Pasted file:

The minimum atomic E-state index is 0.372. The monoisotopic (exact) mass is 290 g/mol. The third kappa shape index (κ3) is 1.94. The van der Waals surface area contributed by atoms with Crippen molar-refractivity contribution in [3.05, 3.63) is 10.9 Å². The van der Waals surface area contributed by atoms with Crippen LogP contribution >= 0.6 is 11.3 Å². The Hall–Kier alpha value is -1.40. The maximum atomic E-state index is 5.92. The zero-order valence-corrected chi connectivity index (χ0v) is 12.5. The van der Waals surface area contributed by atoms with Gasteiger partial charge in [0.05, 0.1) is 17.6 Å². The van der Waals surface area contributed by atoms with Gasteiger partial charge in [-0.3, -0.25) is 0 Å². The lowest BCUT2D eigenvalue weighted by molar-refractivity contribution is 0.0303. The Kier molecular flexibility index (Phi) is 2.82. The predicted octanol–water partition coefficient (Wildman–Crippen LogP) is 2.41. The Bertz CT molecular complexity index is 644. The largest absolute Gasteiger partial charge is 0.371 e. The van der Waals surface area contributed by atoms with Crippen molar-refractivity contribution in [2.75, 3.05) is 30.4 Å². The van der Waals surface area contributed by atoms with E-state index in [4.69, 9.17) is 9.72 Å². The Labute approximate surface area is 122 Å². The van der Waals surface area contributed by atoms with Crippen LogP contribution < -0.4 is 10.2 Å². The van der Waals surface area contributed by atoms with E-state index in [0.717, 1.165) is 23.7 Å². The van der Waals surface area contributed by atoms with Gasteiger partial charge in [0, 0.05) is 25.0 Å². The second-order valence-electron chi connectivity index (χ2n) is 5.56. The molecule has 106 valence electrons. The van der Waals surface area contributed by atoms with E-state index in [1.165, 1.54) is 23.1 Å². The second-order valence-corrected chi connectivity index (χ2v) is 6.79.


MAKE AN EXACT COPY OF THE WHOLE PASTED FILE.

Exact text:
The minimum atomic E-state index is 0.372. The monoisotopic (exact) mass is 290 g/mol. The third kappa shape index (κ3) is 1.94. The van der Waals surface area contributed by atoms with Crippen molar-refractivity contribution in [3.05, 3.63) is 10.9 Å². The van der Waals surface area contributed by atoms with Crippen LogP contribution >= 0.6 is 11.3 Å². The Hall–Kier alpha value is -1.40. The maximum atomic E-state index is 5.92. The zero-order valence-corrected chi connectivity index (χ0v) is 12.5. The van der Waals surface area contributed by atoms with Gasteiger partial charge in [0.05, 0.1) is 17.6 Å². The van der Waals surface area contributed by atoms with Gasteiger partial charge in [-0.3, -0.25) is 0 Å². The lowest BCUT2D eigenvalue weighted by molar-refractivity contribution is 0.0303. The Kier molecular flexibility index (Phi) is 2.82. The predicted octanol–water partition coefficient (Wildman–Crippen LogP) is 2.41. The Bertz CT molecular complexity index is 644. The largest absolute Gasteiger partial charge is 0.371 e. The van der Waals surface area contributed by atoms with Crippen molar-refractivity contribution in [2.75, 3.05) is 30.4 Å². The van der Waals surface area contributed by atoms with E-state index in [4.69, 9.17) is 9.72 Å². The Labute approximate surface area is 122 Å². The van der Waals surface area contributed by atoms with Crippen LogP contribution < -0.4 is 10.2 Å². The van der Waals surface area contributed by atoms with E-state index in [0.717, 1.165) is 23.7 Å². The van der Waals surface area contributed by atoms with Gasteiger partial charge in [0, 0.05) is 25.0 Å². The second-order valence-electron chi connectivity index (χ2n) is 5.56. The molecule has 106 valence electrons. The van der Waals surface area contributed by atoms with E-state index in [1.165, 1.54) is 23.1 Å². The second-order valence-corrected chi connectivity index (χ2v) is 6.79.